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Topic: IR sensor detects diffrent signals each time (Read 1 time) previous topic - next topic

so i was trying to make a lcd IR remote to do different things but each time it detects the power signal it displays a huge line of different signals each time. one would b like 56000 for the first number and other times its 32000. its a Samsung bn59-01055a remote. also tested it with my uverse remote and still it changes. any idea?

johnwasser

The first number is just the delay between looking for a signal and the start of the first pulse.  It can be safely ignored.
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i mean there diffrent even after the first row. here are the example of me hitting the power button

14128 usec, 4480 usec
4420 usec, 560 usec
1660 usec, 540 usec
1660 usec, 540 usec
1660 usec, 560 usec
540 usec, 560 usec
540 usec, 560 usec
540 usec, 560 usec
540 usec, 560 usec
540 usec, 560 usec
1640 usec, 560 usec
1660 usec, 540 usec
1660 usec, 560 usec
540 usec, 560 usec
540 usec, 560 usec
540 usec, 560 usec
540 usec, 560 usec
540 usec, 560 usec
540 usec, 560 usec
1640 usec, 560 usec
540 usec, 560 usec
560 usec, 540 usec
580 usec, 520 usec
540 usec, 560 usec
580 usec, 520 usec
560 usec, 540 usec
1680 usec, 520 usec
560 usec, 560 usec
1640 usec, 560 usec
1660 usec, 540 usec
1660 usec, 540 usec
1660 usec, 560 usec
1640 usec, 560 usec
1640 usec, 560 usec

then
37992 usec, 4480 usec
4420 usec, 560 usec
1640 usec, 560 usec
1660 usec, 540 usec
1660 usec, 560 usec
540 usec, 560 usec
540 usec, 560 usec
540 usec, 540 usec
560 usec, 560 usec
540 usec, 560 usec
1640 usec, 560 usec
1640 usec, 560 usec
1660 usec, 560 usec
540 usec, 560 usec
540 usec, 540 usec
560 usec, 540 usec
560 usec, 540 usec
560 usec, 560 usec
560 usec, 540 usec
1640 usec, 560 usec
540 usec, 560 usec
560 usec, 540 usec
540 usec, 560 usec
540 usec, 560 usec
580 usec, 520 usec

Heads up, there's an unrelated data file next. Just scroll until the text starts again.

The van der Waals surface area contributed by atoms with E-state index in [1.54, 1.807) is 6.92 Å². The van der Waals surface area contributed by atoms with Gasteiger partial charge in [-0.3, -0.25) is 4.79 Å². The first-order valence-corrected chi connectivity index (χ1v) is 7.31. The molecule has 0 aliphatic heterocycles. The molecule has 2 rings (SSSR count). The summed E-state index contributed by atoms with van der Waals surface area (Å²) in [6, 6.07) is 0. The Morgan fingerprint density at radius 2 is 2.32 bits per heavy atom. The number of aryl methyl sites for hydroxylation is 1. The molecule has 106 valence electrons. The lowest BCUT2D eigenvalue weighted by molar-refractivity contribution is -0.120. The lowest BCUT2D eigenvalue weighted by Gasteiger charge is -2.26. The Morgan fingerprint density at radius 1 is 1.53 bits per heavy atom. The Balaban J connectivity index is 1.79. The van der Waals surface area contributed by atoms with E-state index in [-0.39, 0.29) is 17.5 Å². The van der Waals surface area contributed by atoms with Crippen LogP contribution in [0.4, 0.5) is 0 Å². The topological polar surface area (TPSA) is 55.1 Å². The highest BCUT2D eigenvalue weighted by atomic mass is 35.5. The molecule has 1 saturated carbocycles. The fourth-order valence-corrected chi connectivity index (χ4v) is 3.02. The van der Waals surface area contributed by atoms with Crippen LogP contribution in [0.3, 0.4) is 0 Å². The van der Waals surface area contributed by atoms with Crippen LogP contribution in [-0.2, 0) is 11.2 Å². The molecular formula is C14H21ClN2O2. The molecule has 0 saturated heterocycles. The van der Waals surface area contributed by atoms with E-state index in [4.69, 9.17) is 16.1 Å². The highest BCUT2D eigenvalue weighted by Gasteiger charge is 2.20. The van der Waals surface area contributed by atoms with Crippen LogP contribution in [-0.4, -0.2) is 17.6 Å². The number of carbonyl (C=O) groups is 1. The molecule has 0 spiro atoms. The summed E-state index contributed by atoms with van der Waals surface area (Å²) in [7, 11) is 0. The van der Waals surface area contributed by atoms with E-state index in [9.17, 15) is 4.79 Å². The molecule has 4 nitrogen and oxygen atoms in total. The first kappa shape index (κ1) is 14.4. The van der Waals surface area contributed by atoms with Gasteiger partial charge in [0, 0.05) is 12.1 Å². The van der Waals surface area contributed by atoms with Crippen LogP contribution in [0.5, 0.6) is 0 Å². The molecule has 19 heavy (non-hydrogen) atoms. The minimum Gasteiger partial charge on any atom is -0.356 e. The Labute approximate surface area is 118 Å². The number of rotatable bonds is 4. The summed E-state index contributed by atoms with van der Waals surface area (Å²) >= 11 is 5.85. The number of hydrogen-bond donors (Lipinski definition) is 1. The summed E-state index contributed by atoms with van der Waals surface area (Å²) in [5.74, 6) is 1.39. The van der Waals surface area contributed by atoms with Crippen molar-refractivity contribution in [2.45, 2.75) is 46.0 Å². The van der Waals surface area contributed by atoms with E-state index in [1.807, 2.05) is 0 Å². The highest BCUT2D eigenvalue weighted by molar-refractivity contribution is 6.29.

540 usec, 560 usec
1660 usec, 540 usec
560 usec, 540 usec
1660 usec, 560 usec
1640 usec, 560 usec
1660 usec, 540 usec
1660 usec, 540 usec
1660 usec, 540 usec
1660 usec, 560 usec

44952 usec, 4500 usec
4420 usec, 560 usec
1640 usec, 560 usec
1640 usec, 560 usec
1660 usec, 560 usec
540 usec, 560 usec
540 usec, 560 usec
540 usec, 560 usec
540 usec, 560 usec
540 usec, 560 usec
1640 usec, 560 usec
1660 usec, 540 usec
1660 usec, 560 usec
540 usec, 560 usec
540 usec, 560 usec
540 usec, 560 usec
540 usec, 560 usec
540 usec, 560 usec
540 usec, 560 usec
1640 usec, 560 usec
540 usec, 560 usec
540 usec, 560 usec
540 usec, 560 usec
540 usec, 580 usec
520 usec, 580 usec
520 usec, 580 usec
1640 usec, 560 usec
540 usec, 560 usec
1640 usec, 560 usec
1640 usec, 560 usec
1660 usec, 560 usec
1640 usec, 560 usec
1640 usec, 560 usec
1660 usec, 560 usec

johnwasser

You have to expect SOME jitter in the pulse width measurements.  Looks like the measurements are in 20 microsecond intervals.  Ignore the jitter and you'll see patterns look nearly identical. 44xx/44xx/5xx for a start signal and then a pattern of long (16xx/5xx) and short (5xx/5xx) pulses.  I'm guessing that in real life they are all supposed to be intervals of 550 microseconds:

4400/4400/550 (8x550, 8x550, 1x550)
1650/550        (3x550, 1x550)
550/550          (1x550, 1x550)

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i tried that and even did the whole code and still didnt work. maybe the led wont work for the tv

johnwasser

Are you trying to pulse the IR LED directly or are you calling a library that will properly modulate the LED at 38 to 40 kHz?